Everywhere I go, I see examples of companies and individuals getting the message about the opportunities in a downturn, as well as of companies and individuals not getting the message. I saw both at the Bellagio. My experience is illustrative of the opportunities that are being squandered because of some not getting it.
When I made my reservation to stay at the Bellagio, host hotel for the conference, they were offering on the net a special of "stay two nights and get the third night free." I decided to take advantage of the opportunity.
Upon checking in, my hospitable clerk confirmed that the third night would be free and would be taken care of at checkout. He then nicely offered me an upgrade, at a very attractive price I might add. I decided to take advantage of that offer.
Note...I am starting to feel really good about the Bellagio. Both on a personal level for the amazing deals I am getting, but also at a consulting level that "they get it about the downturn being an opportunity to take market share away from competitors."
Over the ensuing three days, I repeatedly observed very hospitable and attentive service. My admiration for the Bellagio kept growing.
Saturday morning, I had an early flight back east. So I checked out early. I was pleased to see no line. The front desk clerk was quiet but professional. She printed out my bill and handed it to me. But, I noted that they had charged me for the third night, which was supposed to be free.
I called the mistake to the clerk's attention and she said she would print out a new bill. But, interestingly she offerred no apology for the billing mistake.
When she handed me the corrected final bill, I told her that I was disappointed that I had to be the one telling them what our arrangements were. Her response was something to the effect that "that is the way our system is." The consultant in me couldn't resist suggesting nicely to her that she pass on to management my view that such is not right. Her facial look made very clear that she wouldn't be passing on anything and that she would prefer I just leave (there was no one else waiting to be served).
I decided I would make my suggestion directly to management. I asked to speak to a manager. The manager came around to meet me face to face (rather than speaking to me from behind the desk). Smart.
It quickly became apparent that the manager didn't see any problem. After all, I had gotten the right final bill. She informed me that the clerk had missed the notation on the screen when processing my checkout. Now, I make plenty of mistakes...so I can appreciate the clerk missing. Of course, the clerk never owned up to missing anything, instead deciding to "trash" her employer ("that is the way our sytem is").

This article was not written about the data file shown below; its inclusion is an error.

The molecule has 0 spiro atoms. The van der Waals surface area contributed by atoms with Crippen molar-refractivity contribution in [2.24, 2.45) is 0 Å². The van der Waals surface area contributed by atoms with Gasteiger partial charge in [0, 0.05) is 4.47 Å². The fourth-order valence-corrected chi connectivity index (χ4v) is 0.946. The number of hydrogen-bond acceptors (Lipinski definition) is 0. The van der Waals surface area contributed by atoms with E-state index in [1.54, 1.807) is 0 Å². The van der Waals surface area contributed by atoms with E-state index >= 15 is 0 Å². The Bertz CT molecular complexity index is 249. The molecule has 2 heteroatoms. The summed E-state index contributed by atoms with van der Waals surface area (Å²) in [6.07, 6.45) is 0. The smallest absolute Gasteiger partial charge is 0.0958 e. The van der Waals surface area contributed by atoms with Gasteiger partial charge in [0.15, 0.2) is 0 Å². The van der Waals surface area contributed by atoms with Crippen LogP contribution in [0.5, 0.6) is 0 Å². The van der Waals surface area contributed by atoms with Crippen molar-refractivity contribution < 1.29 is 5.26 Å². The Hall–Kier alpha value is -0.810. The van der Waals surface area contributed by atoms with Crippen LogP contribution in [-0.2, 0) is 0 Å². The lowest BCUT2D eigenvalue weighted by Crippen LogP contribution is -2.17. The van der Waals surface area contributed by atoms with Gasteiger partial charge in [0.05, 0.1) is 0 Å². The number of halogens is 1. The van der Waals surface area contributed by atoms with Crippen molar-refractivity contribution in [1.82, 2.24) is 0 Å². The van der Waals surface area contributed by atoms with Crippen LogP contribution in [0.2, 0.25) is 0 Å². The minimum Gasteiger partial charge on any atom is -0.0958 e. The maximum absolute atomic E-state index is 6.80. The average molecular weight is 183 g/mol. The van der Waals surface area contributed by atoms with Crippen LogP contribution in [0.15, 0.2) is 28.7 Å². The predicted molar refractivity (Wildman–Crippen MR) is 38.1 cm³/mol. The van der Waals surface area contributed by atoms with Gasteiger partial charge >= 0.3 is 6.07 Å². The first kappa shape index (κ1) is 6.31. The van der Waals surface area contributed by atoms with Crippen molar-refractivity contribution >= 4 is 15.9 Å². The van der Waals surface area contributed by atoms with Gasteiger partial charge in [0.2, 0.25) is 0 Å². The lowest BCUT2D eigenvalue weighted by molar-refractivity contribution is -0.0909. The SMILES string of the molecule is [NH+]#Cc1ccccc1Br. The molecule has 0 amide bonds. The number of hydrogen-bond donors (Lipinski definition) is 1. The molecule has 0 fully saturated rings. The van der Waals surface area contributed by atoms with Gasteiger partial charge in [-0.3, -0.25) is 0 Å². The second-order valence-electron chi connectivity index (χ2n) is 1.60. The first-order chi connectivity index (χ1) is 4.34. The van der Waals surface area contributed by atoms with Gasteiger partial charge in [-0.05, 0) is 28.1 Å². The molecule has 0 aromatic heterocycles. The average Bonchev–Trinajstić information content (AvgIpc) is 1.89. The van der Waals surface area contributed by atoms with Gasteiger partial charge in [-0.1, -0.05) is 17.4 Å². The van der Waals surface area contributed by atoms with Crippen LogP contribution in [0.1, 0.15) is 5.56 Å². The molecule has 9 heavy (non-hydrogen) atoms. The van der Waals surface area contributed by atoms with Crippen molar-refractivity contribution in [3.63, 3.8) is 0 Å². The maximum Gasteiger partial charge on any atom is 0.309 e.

The manager's facial expression and comments quickly told me that she didn't see any problems...not in customer's having to remind the hotel of the free night or in an employee blaming the company rather than owning up to her oversight. She said she would speak to the employee but did so in a way that seemed more designed to just want to get me out the door.
I am much more forgiving of the frailties of front line personnel. I expected much better from a manager at the Bellagio.
So here is the moral to this story:
The Bellagio loses an opportunity to dazzle me due to two employees who apparently view customers as the problem.
Heck...no big deal. I am just a single customer.
Or, am I one of a number of Bellagio customers being served up for Steve Wynn's new hotel (as most readers know, Mr Wynn formerly owned the Bellagio and built the gorgeous Wynn a couple of blocks down the Strip).
Heck, in these days, a single disatisfied customer can tell friends...or post their story to a blog.
If you are a business owner or manager, are your efforts to adjust to the changed markets being sabotaged by some employees who don't understand that the only thing standing between them and being unemployed is a customer or two?
If you are an employee, are you sabotaging the efforts of your colleagues and your employer with your "I can't be bothered" attitude.
This downturn presents such great opportuntites for those who understand the new market realities. I have long believed that the customer is king (or queen). In this economic environment, every customer needs to be treated like a king!